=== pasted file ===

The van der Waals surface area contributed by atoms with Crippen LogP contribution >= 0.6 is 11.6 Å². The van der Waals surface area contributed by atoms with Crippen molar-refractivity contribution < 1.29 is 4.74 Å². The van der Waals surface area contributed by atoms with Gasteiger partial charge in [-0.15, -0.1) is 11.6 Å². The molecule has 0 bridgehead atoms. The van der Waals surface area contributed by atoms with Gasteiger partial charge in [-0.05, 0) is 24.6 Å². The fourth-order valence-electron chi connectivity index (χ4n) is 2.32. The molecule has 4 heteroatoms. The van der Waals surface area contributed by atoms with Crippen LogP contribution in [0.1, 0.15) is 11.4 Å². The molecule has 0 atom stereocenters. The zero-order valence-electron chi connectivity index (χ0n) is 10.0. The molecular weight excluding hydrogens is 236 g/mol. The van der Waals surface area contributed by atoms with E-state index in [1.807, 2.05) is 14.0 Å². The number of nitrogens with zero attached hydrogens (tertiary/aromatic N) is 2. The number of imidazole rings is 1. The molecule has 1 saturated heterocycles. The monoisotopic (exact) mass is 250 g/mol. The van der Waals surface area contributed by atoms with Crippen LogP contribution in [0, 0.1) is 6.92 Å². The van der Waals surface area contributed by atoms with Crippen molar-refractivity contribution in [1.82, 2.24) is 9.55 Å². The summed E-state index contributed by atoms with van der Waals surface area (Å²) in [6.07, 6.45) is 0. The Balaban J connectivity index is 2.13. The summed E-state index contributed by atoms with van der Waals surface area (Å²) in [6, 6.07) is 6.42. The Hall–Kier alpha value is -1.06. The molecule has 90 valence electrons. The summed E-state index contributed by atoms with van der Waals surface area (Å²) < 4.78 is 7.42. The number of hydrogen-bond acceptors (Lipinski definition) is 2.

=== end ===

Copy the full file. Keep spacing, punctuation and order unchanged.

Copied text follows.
The van der Waals surface area contributed by atoms with Crippen LogP contribution >= 0.6 is 11.6 Å². The van der Waals surface area contributed by atoms with Crippen molar-refractivity contribution < 1.29 is 4.74 Å². The van der Waals surface area contributed by atoms with Gasteiger partial charge in [-0.15, -0.1) is 11.6 Å². The molecule has 0 bridgehead atoms. The van der Waals surface area contributed by atoms with Gasteiger partial charge in [-0.05, 0) is 24.6 Å². The fourth-order valence-electron chi connectivity index (χ4n) is 2.32. The molecule has 4 heteroatoms. The van der Waals surface area contributed by atoms with Crippen LogP contribution in [0.1, 0.15) is 11.4 Å². The molecule has 0 atom stereocenters. The zero-order valence-electron chi connectivity index (χ0n) is 10.0. The molecular weight excluding hydrogens is 236 g/mol. The van der Waals surface area contributed by atoms with E-state index in [1.807, 2.05) is 14.0 Å². The number of nitrogens with zero attached hydrogens (tertiary/aromatic N) is 2. The number of imidazole rings is 1. The molecule has 1 saturated heterocycles. The monoisotopic (exact) mass is 250 g/mol. The van der Waals surface area contributed by atoms with Crippen LogP contribution in [0, 0.1) is 6.92 Å². The van der Waals surface area contributed by atoms with Crippen molar-refractivity contribution in [1.82, 2.24) is 9.55 Å². The summed E-state index contributed by atoms with van der Waals surface area (Å²) in [6.07, 6.45) is 0. The Balaban J connectivity index is 2.13. The summed E-state index contributed by atoms with van der Waals surface area (Å²) in [6, 6.07) is 6.42. The Hall–Kier alpha value is -1.06. The molecule has 90 valence electrons. The summed E-state index contributed by atoms with van der Waals surface area (Å²) < 4.78 is 7.42. The number of hydrogen-bond acceptors (Lipinski definition) is 2.